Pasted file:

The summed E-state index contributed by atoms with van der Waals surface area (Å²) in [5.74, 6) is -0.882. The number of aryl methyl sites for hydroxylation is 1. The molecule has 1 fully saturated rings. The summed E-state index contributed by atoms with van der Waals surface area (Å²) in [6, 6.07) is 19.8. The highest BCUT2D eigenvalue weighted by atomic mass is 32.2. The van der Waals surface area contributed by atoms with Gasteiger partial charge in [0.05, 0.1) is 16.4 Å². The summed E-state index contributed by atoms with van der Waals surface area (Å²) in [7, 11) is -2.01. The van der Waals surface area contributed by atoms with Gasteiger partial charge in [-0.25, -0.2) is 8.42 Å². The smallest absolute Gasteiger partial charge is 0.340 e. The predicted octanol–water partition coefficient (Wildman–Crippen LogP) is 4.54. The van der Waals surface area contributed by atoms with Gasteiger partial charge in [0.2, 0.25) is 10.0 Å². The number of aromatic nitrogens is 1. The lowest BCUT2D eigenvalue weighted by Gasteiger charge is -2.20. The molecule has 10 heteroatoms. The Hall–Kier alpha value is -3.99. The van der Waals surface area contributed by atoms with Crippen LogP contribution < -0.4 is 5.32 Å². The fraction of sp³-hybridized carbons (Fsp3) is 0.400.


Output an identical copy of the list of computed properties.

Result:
The summed E-state index contributed by atoms with van der Waals surface area (Å²) in [5.74, 6) is -0.882. The number of aryl methyl sites for hydroxylation is 1. The molecule has 1 fully saturated rings. The summed E-state index contributed by atoms with van der Waals surface area (Å²) in [6, 6.07) is 19.8. The highest BCUT2D eigenvalue weighted by atomic mass is 32.2. The van der Waals surface area contributed by atoms with Gasteiger partial charge in [0.05, 0.1) is 16.4 Å². The summed E-state index contributed by atoms with van der Waals surface area (Å²) in [7, 11) is -2.01. The van der Waals surface area contributed by atoms with Gasteiger partial charge in [-0.25, -0.2) is 8.42 Å². The smallest absolute Gasteiger partial charge is 0.340 e. The predicted octanol–water partition coefficient (Wildman–Crippen LogP) is 4.54. The van der Waals surface area contributed by atoms with Gasteiger partial charge in [0.2, 0.25) is 10.0 Å². The number of aromatic nitrogens is 1. The lowest BCUT2D eigenvalue weighted by Gasteiger charge is -2.20. The molecule has 10 heteroatoms. The Hall–Kier alpha value is -3.99. The van der Waals surface area contributed by atoms with Crippen LogP contribution < -0.4 is 5.32 Å². The fraction of sp³-hybridized carbons (Fsp3) is 0.400.